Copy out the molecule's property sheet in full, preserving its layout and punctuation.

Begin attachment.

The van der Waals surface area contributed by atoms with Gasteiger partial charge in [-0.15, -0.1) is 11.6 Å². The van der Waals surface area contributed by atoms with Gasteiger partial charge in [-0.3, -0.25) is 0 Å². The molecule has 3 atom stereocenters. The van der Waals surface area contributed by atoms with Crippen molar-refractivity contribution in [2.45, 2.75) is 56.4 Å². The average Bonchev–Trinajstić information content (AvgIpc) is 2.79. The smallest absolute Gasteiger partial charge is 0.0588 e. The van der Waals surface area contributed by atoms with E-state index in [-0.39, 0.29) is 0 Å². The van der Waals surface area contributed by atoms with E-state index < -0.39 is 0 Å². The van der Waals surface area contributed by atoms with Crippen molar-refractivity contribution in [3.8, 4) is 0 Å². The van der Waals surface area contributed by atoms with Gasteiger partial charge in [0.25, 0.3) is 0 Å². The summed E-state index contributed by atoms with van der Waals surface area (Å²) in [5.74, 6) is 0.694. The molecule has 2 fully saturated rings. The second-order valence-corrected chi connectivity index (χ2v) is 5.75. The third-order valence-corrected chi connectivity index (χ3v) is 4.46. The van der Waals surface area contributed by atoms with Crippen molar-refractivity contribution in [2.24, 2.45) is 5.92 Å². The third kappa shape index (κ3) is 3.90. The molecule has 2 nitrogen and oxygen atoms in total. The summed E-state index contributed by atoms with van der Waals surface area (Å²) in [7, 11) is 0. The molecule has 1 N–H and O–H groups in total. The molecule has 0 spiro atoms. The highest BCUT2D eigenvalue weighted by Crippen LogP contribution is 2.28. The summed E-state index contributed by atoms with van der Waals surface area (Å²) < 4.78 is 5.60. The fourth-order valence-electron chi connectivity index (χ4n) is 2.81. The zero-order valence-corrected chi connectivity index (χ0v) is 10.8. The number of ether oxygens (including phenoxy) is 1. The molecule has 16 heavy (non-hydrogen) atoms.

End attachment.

The van der Waals surface area contributed by atoms with Gasteiger partial charge in [-0.15, -0.1) is 11.6 Å². The van der Waals surface area contributed by atoms with Gasteiger partial charge in [-0.3, -0.25) is 0 Å². The molecule has 3 atom stereocenters. The van der Waals surface area contributed by atoms with Crippen molar-refractivity contribution in [2.45, 2.75) is 56.4 Å². The average Bonchev–Trinajstić information content (AvgIpc) is 2.79. The smallest absolute Gasteiger partial charge is 0.0588 e. The van der Waals surface area contributed by atoms with E-state index in [-0.39, 0.29) is 0 Å². The van der Waals surface area contributed by atoms with E-state index < -0.39 is 0 Å². The van der Waals surface area contributed by atoms with Crippen molar-refractivity contribution in [3.8, 4) is 0 Å². The van der Waals surface area contributed by atoms with Gasteiger partial charge in [0.25, 0.3) is 0 Å². The summed E-state index contributed by atoms with van der Waals surface area (Å²) in [5.74, 6) is 0.694. The molecule has 2 fully saturated rings. The second-order valence-corrected chi connectivity index (χ2v) is 5.75. The third-order valence-corrected chi connectivity index (χ3v) is 4.46. The van der Waals surface area contributed by atoms with Crippen molar-refractivity contribution in [2.24, 2.45) is 5.92 Å². The third kappa shape index (κ3) is 3.90. The molecule has 2 nitrogen and oxygen atoms in total. The summed E-state index contributed by atoms with van der Waals surface area (Å²) in [7, 11) is 0. The molecule has 1 N–H and O–H groups in total. The molecule has 0 spiro atoms. The highest BCUT2D eigenvalue weighted by Crippen LogP contribution is 2.28. The summed E-state index contributed by atoms with van der Waals surface area (Å²) < 4.78 is 5.60. The fourth-order valence-electron chi connectivity index (χ4n) is 2.81. The zero-order valence-corrected chi connectivity index (χ0v) is 10.8. The number of ether oxygens (including phenoxy) is 1. The molecule has 16 heavy (non-hydrogen) atoms.